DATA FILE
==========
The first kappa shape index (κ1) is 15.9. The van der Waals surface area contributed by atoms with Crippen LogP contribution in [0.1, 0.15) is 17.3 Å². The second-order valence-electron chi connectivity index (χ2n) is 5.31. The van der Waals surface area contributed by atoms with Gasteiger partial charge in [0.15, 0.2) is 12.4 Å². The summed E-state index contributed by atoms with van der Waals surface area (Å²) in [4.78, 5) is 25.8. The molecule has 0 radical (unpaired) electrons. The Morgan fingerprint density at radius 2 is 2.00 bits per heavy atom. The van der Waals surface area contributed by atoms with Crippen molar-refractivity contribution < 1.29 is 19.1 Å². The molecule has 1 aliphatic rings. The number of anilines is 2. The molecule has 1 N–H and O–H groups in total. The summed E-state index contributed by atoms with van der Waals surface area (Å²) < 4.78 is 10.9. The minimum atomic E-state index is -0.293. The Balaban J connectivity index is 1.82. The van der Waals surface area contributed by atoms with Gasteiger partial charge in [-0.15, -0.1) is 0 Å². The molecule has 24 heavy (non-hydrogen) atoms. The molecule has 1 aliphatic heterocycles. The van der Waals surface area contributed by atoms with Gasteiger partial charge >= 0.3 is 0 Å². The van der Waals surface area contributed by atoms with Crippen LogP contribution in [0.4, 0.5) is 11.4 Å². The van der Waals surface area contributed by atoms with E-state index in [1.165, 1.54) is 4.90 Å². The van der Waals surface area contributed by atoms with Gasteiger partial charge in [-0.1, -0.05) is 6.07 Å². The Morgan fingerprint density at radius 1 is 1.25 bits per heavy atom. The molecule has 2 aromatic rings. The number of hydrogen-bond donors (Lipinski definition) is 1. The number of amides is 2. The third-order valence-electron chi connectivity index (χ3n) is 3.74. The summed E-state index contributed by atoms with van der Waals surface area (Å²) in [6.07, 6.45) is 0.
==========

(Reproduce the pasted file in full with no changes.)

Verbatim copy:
The first kappa shape index (κ1) is 15.9. The van der Waals surface area contributed by atoms with Crippen LogP contribution in [0.1, 0.15) is 17.3 Å². The second-order valence-electron chi connectivity index (χ2n) is 5.31. The van der Waals surface area contributed by atoms with Gasteiger partial charge in [0.15, 0.2) is 12.4 Å². The summed E-state index contributed by atoms with van der Waals surface area (Å²) in [4.78, 5) is 25.8. The molecule has 0 radical (unpaired) electrons. The Morgan fingerprint density at radius 2 is 2.00 bits per heavy atom. The van der Waals surface area contributed by atoms with Crippen molar-refractivity contribution < 1.29 is 19.1 Å². The molecule has 1 aliphatic rings. The number of anilines is 2. The molecule has 1 N–H and O–H groups in total. The summed E-state index contributed by atoms with van der Waals surface area (Å²) < 4.78 is 10.9. The minimum atomic E-state index is -0.293. The Balaban J connectivity index is 1.82. The van der Waals surface area contributed by atoms with Gasteiger partial charge in [-0.15, -0.1) is 0 Å². The molecule has 24 heavy (non-hydrogen) atoms. The molecule has 1 aliphatic heterocycles. The van der Waals surface area contributed by atoms with Gasteiger partial charge >= 0.3 is 0 Å². The van der Waals surface area contributed by atoms with Crippen LogP contribution in [0.4, 0.5) is 11.4 Å². The van der Waals surface area contributed by atoms with E-state index in [1.165, 1.54) is 4.90 Å². The van der Waals surface area contributed by atoms with Gasteiger partial charge in [-0.1, -0.05) is 6.07 Å². The Morgan fingerprint density at radius 1 is 1.25 bits per heavy atom. The molecule has 2 aromatic rings. The number of hydrogen-bond donors (Lipinski definition) is 1. The number of amides is 2. The third-order valence-electron chi connectivity index (χ3n) is 3.74. The summed E-state index contributed by atoms with van der Waals surface area (Å²) in [6.07, 6.45) is 0.